"Really," John drawls. He didn't want to do this, doesn't want to, but Sherlock is pushing it, and now he's reverting to sarcasm. "I wonder what gave it away. Maybe it was the way you cornered that obviously already panicky suspect - "

"He was a murderer, John - "

" - and in a public place no doubt, or maybe it was the way that you started to show off with your deductions, leading to him become even more panicky and then subsequently take that woman hostage. Or perhaps it was that you put catching him before helping the woman, and she got hurt as a result. Do you think that could be the reason why I'm angry, Sherlock? Do you?"

Sherlock goes very still. "We've been through this before. I know everything you are going to say and you know everything I am going to say, so let's just - "

"No." John shakes his head, feels his hands ball into fists. "No, not this time. I'm not dropping it this time, Sherlock, usually I let it go because you are as brilliant as you are a complete bastard, but this time someone got hurt and that is not acceptable. That is not acceptable. Your uncaring and downright heartless nature, your addiction to the case and nothing but the case, it's not on. It's so not on and you know it."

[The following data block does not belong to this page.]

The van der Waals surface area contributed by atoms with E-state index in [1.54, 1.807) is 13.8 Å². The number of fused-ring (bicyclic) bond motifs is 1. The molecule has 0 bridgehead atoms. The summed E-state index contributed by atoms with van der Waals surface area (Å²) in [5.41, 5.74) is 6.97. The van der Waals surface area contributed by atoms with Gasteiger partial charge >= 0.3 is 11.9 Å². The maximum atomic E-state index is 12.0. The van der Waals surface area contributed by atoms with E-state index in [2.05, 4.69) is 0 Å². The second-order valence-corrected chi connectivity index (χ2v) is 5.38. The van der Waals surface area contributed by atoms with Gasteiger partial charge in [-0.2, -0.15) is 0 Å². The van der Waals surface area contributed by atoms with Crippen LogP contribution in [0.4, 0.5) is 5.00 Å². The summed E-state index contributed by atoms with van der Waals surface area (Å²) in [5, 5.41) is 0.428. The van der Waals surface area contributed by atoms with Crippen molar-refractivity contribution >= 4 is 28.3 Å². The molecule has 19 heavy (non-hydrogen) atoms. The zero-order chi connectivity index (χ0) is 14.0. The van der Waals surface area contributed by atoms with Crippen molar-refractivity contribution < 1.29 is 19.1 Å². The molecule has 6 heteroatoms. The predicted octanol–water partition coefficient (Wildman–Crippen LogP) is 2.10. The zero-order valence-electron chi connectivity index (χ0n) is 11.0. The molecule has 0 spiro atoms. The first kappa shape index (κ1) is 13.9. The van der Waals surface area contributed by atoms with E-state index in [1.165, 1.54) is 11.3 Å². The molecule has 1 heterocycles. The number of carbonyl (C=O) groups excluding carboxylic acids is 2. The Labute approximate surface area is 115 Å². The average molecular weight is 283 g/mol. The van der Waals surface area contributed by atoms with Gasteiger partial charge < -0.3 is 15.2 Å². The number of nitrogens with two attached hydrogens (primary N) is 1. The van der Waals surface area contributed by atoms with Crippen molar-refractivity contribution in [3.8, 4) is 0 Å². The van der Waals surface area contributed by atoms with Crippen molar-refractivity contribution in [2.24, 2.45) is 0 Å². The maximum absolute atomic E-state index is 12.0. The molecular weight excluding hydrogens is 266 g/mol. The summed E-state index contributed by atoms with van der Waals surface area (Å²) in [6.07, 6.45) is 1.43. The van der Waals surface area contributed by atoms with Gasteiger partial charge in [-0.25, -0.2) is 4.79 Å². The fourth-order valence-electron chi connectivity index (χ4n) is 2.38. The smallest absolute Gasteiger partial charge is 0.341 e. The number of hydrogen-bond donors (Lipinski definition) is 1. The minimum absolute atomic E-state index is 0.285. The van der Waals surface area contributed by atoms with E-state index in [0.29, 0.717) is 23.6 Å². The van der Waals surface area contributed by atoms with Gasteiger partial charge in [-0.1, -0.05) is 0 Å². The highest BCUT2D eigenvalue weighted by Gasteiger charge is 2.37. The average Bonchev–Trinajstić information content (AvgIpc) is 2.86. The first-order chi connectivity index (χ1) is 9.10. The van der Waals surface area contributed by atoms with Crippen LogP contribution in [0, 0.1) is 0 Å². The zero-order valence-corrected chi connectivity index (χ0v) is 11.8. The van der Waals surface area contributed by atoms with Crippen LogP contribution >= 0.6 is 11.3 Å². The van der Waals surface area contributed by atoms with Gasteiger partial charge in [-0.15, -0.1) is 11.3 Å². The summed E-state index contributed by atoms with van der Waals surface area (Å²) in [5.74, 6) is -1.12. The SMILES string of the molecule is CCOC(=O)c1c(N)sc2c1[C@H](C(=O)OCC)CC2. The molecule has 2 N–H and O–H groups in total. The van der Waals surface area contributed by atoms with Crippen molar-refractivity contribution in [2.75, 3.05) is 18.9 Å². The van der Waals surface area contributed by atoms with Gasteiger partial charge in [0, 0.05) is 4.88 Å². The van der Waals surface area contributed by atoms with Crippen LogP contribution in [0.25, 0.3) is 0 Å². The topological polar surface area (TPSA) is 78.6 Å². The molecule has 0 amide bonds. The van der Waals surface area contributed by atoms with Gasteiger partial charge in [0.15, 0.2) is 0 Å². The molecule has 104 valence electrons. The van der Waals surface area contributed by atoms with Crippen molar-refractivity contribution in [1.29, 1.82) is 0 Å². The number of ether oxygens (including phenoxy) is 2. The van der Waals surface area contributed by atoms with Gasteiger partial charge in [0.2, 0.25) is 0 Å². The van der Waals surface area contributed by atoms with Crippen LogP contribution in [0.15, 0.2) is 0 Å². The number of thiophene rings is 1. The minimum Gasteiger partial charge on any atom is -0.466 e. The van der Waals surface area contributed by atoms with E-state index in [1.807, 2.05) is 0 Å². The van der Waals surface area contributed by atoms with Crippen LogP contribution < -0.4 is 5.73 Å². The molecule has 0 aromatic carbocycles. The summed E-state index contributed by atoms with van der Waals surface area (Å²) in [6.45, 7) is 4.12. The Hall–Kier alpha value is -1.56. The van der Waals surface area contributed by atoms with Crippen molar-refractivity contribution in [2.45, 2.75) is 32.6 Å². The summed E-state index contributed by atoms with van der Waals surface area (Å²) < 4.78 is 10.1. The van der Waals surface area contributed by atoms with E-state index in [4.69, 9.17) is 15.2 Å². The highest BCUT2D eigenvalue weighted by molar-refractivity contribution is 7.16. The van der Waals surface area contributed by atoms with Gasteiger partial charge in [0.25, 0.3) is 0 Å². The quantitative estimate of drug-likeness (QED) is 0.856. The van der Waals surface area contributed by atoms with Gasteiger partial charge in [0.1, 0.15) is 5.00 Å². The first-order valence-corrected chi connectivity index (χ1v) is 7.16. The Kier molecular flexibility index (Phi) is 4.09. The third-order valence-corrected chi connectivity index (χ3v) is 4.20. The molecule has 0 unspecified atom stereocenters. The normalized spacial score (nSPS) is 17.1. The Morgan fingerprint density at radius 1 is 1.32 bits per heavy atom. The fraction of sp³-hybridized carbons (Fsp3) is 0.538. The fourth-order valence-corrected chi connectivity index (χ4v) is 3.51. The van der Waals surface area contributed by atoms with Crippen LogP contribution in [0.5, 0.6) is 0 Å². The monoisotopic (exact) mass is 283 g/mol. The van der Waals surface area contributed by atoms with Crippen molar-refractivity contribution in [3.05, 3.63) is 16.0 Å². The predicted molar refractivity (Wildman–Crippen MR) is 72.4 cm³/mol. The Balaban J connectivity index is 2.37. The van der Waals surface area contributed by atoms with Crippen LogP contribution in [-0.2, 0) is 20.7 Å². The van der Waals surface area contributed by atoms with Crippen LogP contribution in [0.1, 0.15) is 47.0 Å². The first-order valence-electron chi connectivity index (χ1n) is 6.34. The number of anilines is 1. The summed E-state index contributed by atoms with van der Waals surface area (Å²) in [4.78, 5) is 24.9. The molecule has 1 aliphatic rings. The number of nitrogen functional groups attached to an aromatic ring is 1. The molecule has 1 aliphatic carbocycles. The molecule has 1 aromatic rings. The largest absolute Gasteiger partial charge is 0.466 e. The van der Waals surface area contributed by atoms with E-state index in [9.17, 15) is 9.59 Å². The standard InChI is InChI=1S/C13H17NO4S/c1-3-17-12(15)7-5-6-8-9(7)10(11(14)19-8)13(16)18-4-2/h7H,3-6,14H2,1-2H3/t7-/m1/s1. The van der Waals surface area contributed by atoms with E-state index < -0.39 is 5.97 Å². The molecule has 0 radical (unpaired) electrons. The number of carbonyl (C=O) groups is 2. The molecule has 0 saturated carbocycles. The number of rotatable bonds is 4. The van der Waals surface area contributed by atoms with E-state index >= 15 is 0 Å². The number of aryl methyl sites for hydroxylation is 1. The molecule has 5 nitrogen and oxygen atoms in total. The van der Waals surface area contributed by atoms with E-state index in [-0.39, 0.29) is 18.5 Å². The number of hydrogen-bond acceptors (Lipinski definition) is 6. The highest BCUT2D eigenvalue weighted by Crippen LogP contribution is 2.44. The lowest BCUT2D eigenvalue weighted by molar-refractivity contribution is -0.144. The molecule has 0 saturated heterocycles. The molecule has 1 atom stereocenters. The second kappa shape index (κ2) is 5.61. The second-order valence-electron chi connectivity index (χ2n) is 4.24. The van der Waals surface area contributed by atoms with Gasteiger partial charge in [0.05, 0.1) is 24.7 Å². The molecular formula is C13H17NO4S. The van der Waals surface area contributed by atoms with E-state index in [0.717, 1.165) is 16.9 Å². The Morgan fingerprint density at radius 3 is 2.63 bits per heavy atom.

Sherlock is completely unmoved by this, and though John is half expecting this, he feels his rage double in size anyway. "I have told you before," Sherlock says, still calm but John can hear the faint angry tremor in the back of his throat, at the end of his syllables. "That is who I am. I can't change it and I don't want to. It's better this way, I'm more equipped to solve the case before me, without emotional baggage I am - "

"It is not better," John nigh-on shouts. "As today proved! You let an innocent person get hurt because you were busy trying to show off, you were busy trying to catch the criminal and win the game, don't you see? Don't you see how this is wrong?"

"No." And now Sherlock sounds bored. "I don't."